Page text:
July marks Minority Mental Health Awareness Month. According to Mental Health America (MHA), it was established as such in 2008 to bring awareness to the unique struggles faced by marginalized populations with respect to mental illness in the United States. The term ‘minority’ is understood most commonly as being linked to racial, ethnic, or cultural minorities in our country, but MHA has their eyes set upon expanding this term to include people from a wider range of underserved communities, such as the LGBTQIA+ community, refugee and immigrant groups, religious groups, and other individuals who are often times overlooked. Through making the term more inclusive, the need to address mental health problems with a distinctive lens while incorporating the various needs of diverse communities is highlighted.
The Substance Abuse and Mental Health Services Administration (SAMHSA) provides their own understanding of minority mental health issues via 2017 statistics focused on people of color (POC). They report that 41.5% of youth ages 12-17 received care for a major depressive episode, but only 35.1% of Black youth and 32.7% of Hispanic youth were given treatment for their condition. The administration points out that Asian American adults were less likely to utilize mental health services compared to any other racial/ethnic group. They state that 13.3% of youth ages 12-17 had at least one depressive episode, but that number was found to be higher among American Indian and Alaska Native youth at 16.3% and Hispanic youth at 13.8%. Finally, SAMHSA informs that 18.9% of adults (46.6 million people) had a mental illness. That rate was higher for people of two or more races landing at 28.6%, non-Hispanic Whites at 20.4%, and Native Hawaiian and Pacific Islanders at 19.4%.
So, you may be wondering to yourself now, What is the “big picture” to be taken away from all of those percentages? Basically, they illustrate the fact that despite the advances that have been made in health equity in America, disparities in mental health care remain at large. In sum from The Agency for Healthcare Research and Quality (AHRQ), racial and ethnic minority groups are less likely to have access to mental health services, less likely to use community mental health services, more likely to use emergency departments, and more likely to receive lower quality care. Poor mental health care access and quality are contributing factors to poor mental health outcomes, like suicide, amongst racial and ethnic minority populations. It is undoubtedly a case of the folks who are most in need mental health-wise being left stuck at the bottom of the totem pole, so to speak.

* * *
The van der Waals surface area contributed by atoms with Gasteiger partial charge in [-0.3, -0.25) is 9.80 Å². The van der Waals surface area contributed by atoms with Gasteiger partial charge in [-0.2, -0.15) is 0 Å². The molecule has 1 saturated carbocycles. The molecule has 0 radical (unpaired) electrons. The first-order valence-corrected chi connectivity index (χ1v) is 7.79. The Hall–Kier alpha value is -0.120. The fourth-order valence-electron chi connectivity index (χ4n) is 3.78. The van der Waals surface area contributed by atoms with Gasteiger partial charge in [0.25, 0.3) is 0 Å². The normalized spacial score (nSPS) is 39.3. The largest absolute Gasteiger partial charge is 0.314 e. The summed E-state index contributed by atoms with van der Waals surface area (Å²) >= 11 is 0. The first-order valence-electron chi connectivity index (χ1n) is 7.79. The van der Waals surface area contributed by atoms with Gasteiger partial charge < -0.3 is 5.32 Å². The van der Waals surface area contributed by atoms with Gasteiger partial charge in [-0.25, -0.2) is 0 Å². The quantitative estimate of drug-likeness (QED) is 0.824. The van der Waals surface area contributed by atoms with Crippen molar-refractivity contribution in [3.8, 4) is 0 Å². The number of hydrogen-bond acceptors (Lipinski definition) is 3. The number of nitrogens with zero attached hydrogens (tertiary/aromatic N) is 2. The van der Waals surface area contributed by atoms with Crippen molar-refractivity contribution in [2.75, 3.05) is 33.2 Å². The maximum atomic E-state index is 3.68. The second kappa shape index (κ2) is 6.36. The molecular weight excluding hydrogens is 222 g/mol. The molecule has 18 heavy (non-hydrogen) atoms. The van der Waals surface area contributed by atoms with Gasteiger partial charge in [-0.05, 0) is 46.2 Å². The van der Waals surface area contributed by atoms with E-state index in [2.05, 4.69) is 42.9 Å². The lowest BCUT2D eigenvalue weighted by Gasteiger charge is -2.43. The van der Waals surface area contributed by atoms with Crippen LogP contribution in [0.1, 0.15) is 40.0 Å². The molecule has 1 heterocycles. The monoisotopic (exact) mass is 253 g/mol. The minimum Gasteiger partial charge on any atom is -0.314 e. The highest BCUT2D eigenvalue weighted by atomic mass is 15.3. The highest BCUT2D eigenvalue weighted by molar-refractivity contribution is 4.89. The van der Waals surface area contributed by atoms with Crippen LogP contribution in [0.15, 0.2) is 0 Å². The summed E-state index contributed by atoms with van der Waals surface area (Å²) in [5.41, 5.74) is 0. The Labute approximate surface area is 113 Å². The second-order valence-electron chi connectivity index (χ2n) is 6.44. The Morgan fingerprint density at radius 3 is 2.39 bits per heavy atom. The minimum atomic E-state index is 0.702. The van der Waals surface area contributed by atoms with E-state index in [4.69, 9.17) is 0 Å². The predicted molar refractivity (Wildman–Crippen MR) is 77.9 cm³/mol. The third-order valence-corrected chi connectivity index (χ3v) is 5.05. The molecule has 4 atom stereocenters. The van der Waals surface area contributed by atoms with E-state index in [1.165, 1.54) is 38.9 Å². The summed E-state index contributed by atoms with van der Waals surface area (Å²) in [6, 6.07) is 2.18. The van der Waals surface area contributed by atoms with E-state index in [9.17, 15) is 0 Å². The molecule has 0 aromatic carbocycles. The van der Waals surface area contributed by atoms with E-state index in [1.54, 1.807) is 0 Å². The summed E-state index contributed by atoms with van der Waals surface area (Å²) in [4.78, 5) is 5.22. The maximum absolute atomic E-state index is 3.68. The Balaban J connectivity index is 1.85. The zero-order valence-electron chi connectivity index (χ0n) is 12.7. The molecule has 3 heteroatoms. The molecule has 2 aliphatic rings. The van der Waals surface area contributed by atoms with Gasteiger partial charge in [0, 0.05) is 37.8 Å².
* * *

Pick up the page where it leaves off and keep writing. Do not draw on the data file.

The U.S. Department of Health and Human Services Office of Minority Health (HHS OMH) recommends that the community keep educating itself on the importance of enhancing access to mental health care and treatment for minority clients and help break down other barriers standing in the way, such as negative views on mental illness overall. As a biracial (Black and White) therapist, I, Miss Stephanie, would also like to encourage you, with my whole heart, as the clients and families of Thrive Counseling Center to research how you can have a greater impact on your own mental health experiences or those of your POC counterparts. For additional information on how you can play out your part in helping the cause during this month, please feel free to visit: https://www.mhanational.org/minority-mental-health-monthand https://www.minorityhealth.hhs.gov/omh/content.aspx?ID=9447